U.S. actions in Middle East inconsistent

With a longtime dictator gone from Egypt, another headed in the same direction in Libya and mass protests in Yemen, Bahrain and Algeria, among others, it’s about time to figure out what exactly U.S. policy is when it comes to domestic uprisings in the Middle East.

So far, our foreign policy has been nothing short of pure realpolitik — politics that focus on practical factors rather than ethical or ideological ones.

The Obama administration should abandon its overly pragmatic approach to foreign policy and start responding as a leader of the free world.

Recently, we have been waiting until the last moment to take a definitive position. Only once it was clear the protests in Egypt could not be quelled did the United States call for a peaceful transition, and only once it was clear the protesters would accept nothing short of former President Hosni Mubarak’s resignation did the United States finally turn its back on him.

The government’s stance on the protests in the Middle East has also been inconsistent.

For example, as the protests in Tahrir grew stronger,  the Obama administration exerted increased pressure on Mubarak to answer to his citizens.

But when similar protests gathered steam in Iran shortly thereafter, the Obama administration issued an underwhelming condemnation, despite the fact that the brutality with which the Iranian security forces operated made their Egyptian counterparts look like a group of unwieldy boy scouts.

So why has United States’ response varied so widely? Again, realpolitik. Mubarak was bound to fall, so although he had been a committed ally of the United States for 30 years, we jumped on the bandwagon with the protesters.

Iranian President Mahmoud Ahmadinejad, on the other hand, appeared poised to crush the Iranian protesters at any cost, and yet, although his regime is nothing short of state-sponsored terror diametrically opposed to nearly every U.S. interest in the region, we held back our criticism.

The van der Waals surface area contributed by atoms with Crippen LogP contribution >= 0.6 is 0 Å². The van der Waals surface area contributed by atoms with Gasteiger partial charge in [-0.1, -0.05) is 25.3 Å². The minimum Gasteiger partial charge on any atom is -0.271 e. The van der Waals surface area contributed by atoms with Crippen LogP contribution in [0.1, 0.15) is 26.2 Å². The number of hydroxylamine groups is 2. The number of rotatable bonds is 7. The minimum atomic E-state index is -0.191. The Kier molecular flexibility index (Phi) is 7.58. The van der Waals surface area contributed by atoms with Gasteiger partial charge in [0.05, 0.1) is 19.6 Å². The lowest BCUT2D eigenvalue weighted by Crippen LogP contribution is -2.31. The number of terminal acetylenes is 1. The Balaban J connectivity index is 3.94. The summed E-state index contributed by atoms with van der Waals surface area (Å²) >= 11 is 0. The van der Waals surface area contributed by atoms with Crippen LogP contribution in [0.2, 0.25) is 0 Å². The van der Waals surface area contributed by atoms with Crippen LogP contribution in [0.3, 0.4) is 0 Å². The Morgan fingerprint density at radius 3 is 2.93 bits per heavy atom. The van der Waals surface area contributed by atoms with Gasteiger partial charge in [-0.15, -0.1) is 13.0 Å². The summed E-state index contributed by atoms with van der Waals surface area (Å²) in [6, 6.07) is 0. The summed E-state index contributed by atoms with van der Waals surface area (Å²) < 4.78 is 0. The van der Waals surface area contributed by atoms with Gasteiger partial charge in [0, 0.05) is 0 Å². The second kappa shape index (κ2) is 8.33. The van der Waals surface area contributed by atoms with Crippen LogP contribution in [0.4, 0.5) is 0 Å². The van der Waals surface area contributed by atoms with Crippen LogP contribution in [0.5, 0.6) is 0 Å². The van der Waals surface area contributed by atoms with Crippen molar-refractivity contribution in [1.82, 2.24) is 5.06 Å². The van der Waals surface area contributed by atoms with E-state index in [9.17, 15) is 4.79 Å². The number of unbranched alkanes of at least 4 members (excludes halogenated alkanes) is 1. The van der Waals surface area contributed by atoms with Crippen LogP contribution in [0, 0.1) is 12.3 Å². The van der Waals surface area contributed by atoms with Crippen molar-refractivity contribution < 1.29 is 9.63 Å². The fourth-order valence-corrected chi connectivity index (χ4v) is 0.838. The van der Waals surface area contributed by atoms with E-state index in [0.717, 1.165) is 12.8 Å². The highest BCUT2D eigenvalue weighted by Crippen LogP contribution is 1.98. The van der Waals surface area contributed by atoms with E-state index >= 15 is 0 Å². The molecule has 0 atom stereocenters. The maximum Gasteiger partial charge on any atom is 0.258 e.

Likewise, everything thus far indicates that Colonel Muammar el-Qaddafi would rather murder thousands of his own people than give up power, but, given Libya’s position as a key player in the oil market, the United States has stayed relatively mum.

This is pragmatism and realpolitik at its best. It is not, however, policy. This discrepancy sheds light on a larger issue, one that fundamentally affects how we view the Middle East. The reason why we have no set policy is because we never expected this.

Conventional wisdom has always assumed the transition to democracy in the Arab world would occur through gradual concessions and persistent international support. For example, Lebanon was formerly on the path to democratization after years of support from the United States and international community, which helped build civil society and the institutions necessary for democracy.

The idea that the citizens themselves, with little or no support, could overthrow a dictator and establish something other than another repressive regime was unfathomable.

U.S. policy with respect to the turmoil in the Middle East is essentially straight-jacketed, caught between what we espouse as our highest values, in freedom and democracy,  on one side and the need to stand by our regional allies and assure our national interests on the other.

Justin Davidoff is a sophomore majoring in business administration.

3 replies
  1. Arafat
    Arafat says:

    Here are some reasons Islam and democracy are incompatible.
    • Inimical to ‘social freedoms’, demanding that all people obey their 7th century moral codes without question or criticism, under penalty of death.
    • Inimical to ‘man made’ laws, claiming that their laws are given to them by God/Allah and all must obey them, in submission, under penalty of death.
    • Inimical to the ‘social contract’ that is democratic constitutional government, for the people and by the people, in pursuit of ‘life, liberty, and happiness’, as these are ‘man made’ ideas, and to submit to them over Allah’s laws is apostasy, punishable by death.